Monday, March 16, 2015

March Grab Bag

I am, as usual, exhausted.  The kids have this horrible living-in-a-polluted-city-in-the-mountains respiratory thing that has been dragging on for weeks, and neither is sleeping well.  We have literally 5 different medications for them, and slowly, slowly it's resolving, but in the meantime. . .blech.  Lots of whining in the middle of the night, punctuated by utter sobbing due to the associated ear pressure.  Poor things.  And SB sounds like she has whooping cough.  (It's NOT, right??!)

We just found out we have been accepted into not one, but two preschools for SB.  One is crazy expensive but would be a few blocks from where we will be living; the other is exponentially more affordable, but a hellish commute away.  Fortuitously, both are bilingual, so I am very pleased to have options.  T thinks we would be utterly insane to even consider the expensive one; he thinks it would be nuts to spend that much on preschool.  I had to remind him that we spent nearly that amount on Miss M when she was that age, and that the benefit of the giant payment is proximity and our sanity.  He is still not convinced.  We are still waiting to hear from a few more places, and I'm hoping that she gets into another place, and it will be that magical combination of both affordable and easily commutable.  Sigh.  It's all so very complicated.

Finally, finally, we seem to have a departure date.  We'll be heading back to the U.S. at the beginning of June.  I really have to start cleaning out closets, now that we know when we are leaving.  I don't know how we've managed to amass so much crap in just two years.

I've been working with Miss M on some school-related things, and I immediately saw what her teacher was talking about when she told me that when things are hard for her, Miss M does not like to do them and tries to avoid them.  She gets frustrated, angry, and/or very tearful very, vary quickly.  It surprised me, because I haven't seen her behave like that.  But, she is very upset at her inability to identify some letters of the alphabet (d, p, and b are particularly hard for her).  The teacher says she is behind; the pediatrician disagrees, given that she just turned 5, but schools are strict here (play based learning hasn't exactly made its way to this city, as far as I can tell--even SB sits at a desk and chairs at age 3).  I am guessing that because of the pressure they put on little kids here, she is behind her classmates, and that is embarrassing to her, and accounts for her frustration.  And, given the severity of her father's learning disabilities and the high probability of him passing those genes on, there is a chance that is part of it.  But whatever--I am trying to make learning FUN, and support her and make her feel confident and happy about her ability to play/learn, and make her understand that hard can be FUN, too.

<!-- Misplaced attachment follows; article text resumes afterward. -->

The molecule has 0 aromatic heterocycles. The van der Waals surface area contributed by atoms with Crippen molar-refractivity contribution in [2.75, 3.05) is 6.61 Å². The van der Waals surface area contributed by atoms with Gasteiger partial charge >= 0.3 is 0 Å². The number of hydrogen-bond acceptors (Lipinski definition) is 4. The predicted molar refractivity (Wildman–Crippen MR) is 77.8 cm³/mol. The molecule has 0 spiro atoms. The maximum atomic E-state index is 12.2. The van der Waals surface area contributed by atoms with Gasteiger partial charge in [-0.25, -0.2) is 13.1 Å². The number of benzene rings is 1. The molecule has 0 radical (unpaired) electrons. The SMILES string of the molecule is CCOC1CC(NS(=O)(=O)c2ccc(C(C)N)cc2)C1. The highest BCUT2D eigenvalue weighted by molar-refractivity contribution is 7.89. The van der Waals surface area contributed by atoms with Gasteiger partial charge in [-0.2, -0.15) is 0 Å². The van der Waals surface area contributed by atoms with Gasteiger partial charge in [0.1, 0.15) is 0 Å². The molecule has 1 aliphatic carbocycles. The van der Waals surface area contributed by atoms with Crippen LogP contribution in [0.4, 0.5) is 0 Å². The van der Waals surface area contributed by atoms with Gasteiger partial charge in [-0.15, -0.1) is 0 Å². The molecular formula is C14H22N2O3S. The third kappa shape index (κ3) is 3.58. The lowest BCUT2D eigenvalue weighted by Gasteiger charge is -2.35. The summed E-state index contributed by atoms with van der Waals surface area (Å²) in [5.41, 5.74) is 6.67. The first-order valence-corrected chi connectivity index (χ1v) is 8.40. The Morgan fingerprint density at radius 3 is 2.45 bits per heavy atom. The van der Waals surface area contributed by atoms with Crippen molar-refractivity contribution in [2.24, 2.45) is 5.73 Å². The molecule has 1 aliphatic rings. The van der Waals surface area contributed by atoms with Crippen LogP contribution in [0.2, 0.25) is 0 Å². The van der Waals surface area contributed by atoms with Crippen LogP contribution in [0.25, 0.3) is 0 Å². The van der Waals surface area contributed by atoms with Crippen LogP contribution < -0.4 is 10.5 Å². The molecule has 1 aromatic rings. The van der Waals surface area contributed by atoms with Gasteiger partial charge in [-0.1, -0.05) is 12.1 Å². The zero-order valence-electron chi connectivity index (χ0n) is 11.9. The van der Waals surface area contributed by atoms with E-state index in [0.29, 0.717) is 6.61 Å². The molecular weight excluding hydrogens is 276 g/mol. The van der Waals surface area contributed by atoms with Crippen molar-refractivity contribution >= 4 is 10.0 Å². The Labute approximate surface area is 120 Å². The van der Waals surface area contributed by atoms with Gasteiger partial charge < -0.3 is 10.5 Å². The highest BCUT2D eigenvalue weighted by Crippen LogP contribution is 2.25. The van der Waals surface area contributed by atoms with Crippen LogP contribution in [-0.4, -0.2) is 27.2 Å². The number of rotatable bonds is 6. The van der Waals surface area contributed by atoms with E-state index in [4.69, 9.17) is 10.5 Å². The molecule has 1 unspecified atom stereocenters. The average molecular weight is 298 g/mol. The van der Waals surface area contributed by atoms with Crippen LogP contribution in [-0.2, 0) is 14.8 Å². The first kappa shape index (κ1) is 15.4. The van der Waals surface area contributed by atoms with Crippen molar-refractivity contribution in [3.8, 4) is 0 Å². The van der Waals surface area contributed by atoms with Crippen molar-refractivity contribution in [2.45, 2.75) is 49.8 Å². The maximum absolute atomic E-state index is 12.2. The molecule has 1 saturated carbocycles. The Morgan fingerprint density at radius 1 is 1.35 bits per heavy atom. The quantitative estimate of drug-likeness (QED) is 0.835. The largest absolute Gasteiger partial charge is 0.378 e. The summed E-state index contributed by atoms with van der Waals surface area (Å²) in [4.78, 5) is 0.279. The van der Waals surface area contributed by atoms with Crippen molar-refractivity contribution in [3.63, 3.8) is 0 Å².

I have had several surreal experiences lately that remind me of The Help, but I am too tired to continue.  But, I have to remember to blog about them, because. . .well, just because.  When life looks like 1950, it's worth mentioning.


Anonymous said...

I'm sure you're totally on top of this, but my suggestion is, as soon as you get to the US send a written request to the school district for an evaluation for Miss M. They have to do an evaluation within a certain amount of time and provide services for any delays if she qualifies.

I did this for my 6-year-old and, with just a little extra support, he's made amazing progress.

Apologies if this is so obvious that you're saying "duh". I know I had no idea of the resources available through the schools until a friend explained it to me.

Queenie. . . said...

Thanks for the thought. We did have her evaluated here, at the school's request based on what they were seeing, and they have her in PT and OT as a result. The thing that was surprising to me was reading recently that schools pay for kids as young as 3, if it's determined the services are needed. We are definitely going to have her re-evaluated once we are back in the US, though--it will be good to do it in English, too.